An employer asked to provide a reference for a former or departing employee is confronted with a number of complex legal and ethical concerns. The issue of references is always controversial, involving a balance of employers' fears of legal liability, interests in providing relevant information to prospective employers, and concerns for fairness to former employees. Recently this topic has been the focus of new attention as the result of a court decision holding a former employer legally liable for wrongs committed (...) by a former employee in a new job. In that case, the former employer had provided a positive reference while neglecting to note certain negative aspects of the former employee'sperformance. This paper addresses legal and ethical aspects of the reference dilemma and incorporates responses of human resource professionals to the question of ethical reference policies and practices. (shrink)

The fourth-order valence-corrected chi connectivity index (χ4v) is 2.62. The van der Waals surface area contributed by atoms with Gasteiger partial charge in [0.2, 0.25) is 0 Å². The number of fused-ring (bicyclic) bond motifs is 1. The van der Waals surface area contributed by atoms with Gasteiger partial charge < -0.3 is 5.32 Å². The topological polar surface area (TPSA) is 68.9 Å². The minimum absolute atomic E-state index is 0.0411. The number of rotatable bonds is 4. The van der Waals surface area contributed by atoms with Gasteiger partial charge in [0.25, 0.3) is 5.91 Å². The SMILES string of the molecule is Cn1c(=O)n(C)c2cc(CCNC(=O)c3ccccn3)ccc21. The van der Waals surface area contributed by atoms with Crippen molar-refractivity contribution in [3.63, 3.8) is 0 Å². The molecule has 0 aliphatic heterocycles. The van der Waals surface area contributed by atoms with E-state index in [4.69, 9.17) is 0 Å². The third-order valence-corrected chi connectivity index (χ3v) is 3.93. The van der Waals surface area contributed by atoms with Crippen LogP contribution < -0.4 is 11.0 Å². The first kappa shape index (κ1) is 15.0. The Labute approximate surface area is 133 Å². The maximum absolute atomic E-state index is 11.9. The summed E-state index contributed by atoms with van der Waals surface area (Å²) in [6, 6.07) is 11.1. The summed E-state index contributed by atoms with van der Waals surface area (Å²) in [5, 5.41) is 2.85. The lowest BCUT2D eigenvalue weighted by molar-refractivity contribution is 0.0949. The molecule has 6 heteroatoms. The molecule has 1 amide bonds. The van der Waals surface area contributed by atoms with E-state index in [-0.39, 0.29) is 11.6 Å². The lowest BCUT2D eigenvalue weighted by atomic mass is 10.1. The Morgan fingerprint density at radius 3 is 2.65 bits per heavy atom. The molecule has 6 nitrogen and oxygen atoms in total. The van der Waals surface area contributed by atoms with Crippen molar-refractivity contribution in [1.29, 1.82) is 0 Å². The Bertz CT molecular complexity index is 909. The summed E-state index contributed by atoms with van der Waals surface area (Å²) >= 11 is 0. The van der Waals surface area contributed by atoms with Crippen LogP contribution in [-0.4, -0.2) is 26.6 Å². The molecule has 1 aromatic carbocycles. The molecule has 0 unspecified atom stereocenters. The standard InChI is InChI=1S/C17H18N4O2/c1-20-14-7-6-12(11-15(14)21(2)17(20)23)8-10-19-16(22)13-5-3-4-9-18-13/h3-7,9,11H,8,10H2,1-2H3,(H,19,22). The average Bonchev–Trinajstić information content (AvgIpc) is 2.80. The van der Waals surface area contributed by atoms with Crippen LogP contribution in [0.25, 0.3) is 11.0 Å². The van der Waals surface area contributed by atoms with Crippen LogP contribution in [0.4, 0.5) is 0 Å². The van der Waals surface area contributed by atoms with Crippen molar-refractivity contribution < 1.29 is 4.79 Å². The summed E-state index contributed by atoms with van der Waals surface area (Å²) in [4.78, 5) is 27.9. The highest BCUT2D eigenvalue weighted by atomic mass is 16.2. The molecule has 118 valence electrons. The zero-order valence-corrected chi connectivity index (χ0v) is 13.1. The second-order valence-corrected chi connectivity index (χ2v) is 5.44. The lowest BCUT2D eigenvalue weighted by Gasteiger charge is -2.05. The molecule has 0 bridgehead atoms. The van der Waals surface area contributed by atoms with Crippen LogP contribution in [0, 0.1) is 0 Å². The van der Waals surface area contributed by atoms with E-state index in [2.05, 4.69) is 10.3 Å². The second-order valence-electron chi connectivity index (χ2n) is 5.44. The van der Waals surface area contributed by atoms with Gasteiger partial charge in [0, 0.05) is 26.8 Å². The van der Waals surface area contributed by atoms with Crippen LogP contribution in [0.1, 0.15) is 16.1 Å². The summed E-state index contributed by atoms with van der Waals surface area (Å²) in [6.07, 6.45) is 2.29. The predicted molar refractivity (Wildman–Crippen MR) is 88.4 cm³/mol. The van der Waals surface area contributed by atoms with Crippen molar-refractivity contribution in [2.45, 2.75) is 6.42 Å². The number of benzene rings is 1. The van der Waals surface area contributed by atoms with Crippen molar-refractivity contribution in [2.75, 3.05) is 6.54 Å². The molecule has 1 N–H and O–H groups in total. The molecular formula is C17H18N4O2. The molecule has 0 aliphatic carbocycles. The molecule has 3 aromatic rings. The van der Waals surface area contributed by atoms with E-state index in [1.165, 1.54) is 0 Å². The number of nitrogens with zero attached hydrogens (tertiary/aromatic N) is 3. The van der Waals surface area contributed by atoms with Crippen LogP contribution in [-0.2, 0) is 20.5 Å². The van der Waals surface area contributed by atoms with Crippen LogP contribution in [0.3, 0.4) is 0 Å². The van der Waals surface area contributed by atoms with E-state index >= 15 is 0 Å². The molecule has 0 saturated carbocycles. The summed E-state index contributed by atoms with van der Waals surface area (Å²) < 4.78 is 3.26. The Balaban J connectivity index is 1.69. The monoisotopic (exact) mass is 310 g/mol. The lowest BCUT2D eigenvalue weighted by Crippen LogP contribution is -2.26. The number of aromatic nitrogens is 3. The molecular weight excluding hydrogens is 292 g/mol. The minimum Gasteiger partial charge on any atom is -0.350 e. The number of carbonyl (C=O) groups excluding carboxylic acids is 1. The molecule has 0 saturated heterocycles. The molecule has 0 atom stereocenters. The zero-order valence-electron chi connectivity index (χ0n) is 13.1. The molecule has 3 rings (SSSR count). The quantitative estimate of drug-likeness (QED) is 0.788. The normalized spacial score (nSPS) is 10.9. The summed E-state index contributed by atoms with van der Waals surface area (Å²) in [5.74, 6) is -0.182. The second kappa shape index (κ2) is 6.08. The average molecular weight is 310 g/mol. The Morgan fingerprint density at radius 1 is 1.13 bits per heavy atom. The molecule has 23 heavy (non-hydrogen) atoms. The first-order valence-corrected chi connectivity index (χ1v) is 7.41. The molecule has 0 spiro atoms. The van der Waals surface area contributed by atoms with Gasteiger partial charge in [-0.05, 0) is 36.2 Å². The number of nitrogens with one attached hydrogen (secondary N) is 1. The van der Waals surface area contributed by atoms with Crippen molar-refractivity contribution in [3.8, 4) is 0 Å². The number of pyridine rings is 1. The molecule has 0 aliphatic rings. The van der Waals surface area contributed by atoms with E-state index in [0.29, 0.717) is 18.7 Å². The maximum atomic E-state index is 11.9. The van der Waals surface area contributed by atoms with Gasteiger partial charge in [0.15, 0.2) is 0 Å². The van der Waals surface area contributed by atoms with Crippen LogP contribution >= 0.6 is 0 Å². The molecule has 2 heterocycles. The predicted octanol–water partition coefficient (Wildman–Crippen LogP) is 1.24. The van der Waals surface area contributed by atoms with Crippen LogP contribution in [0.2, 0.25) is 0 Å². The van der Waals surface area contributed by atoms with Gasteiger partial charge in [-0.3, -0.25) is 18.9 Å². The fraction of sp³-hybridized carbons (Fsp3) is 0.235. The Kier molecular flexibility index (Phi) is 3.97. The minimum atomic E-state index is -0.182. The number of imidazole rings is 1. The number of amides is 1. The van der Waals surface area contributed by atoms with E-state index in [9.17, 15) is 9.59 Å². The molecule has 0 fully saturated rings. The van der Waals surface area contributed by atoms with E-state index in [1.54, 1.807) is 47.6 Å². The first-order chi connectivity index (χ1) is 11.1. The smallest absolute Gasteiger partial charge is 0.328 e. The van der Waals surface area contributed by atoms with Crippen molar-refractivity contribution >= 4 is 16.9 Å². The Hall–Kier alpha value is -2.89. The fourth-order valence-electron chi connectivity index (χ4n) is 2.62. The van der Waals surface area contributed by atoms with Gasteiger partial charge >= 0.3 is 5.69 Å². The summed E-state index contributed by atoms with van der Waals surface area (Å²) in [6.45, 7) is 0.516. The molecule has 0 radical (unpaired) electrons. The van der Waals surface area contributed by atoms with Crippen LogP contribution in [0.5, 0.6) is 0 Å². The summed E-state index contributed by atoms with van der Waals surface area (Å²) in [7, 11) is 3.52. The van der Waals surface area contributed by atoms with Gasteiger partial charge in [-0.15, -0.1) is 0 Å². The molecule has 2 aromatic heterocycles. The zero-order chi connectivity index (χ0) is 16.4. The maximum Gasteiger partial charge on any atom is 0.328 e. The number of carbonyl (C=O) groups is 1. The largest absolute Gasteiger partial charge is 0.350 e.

In R_ousseau on Education, Freedom, and Judgment_, Denise Schaeffer challenges the common view of Rousseau as primarily concerned with conditioning citizens’ passions in order to promote republican virtue and unreflective patriotic attachment to the fatherland. Schaeffer argues that, to the contrary, Rousseau’s central concern is the problem of judgment and how to foster it on both the individual and political level in order to create the conditions for genuine self-rule. Offering a detailed commentary on Rousseau’s major work on education, (...) Emile, and a wide-ranging analysis of the relationship between Emile and several of Rousseau’s other works, Schaeffer explores Rousseau’s understanding of what good judgment is, how it is learned, and why it is central to the achievement and preservation of human freedom. The model of Rousseauian citizenship that emerges from Schaeffer’s analysis is more dynamic and self-critical than is often acknowledged. This book demonstrates the importance of Rousseau’s contribution to our understanding of the faculty of judgment, and, more broadly, invites a critical reevaluation of Rousseau’s understanding of education, citizenship, and both individual and collective freedom. (shrink)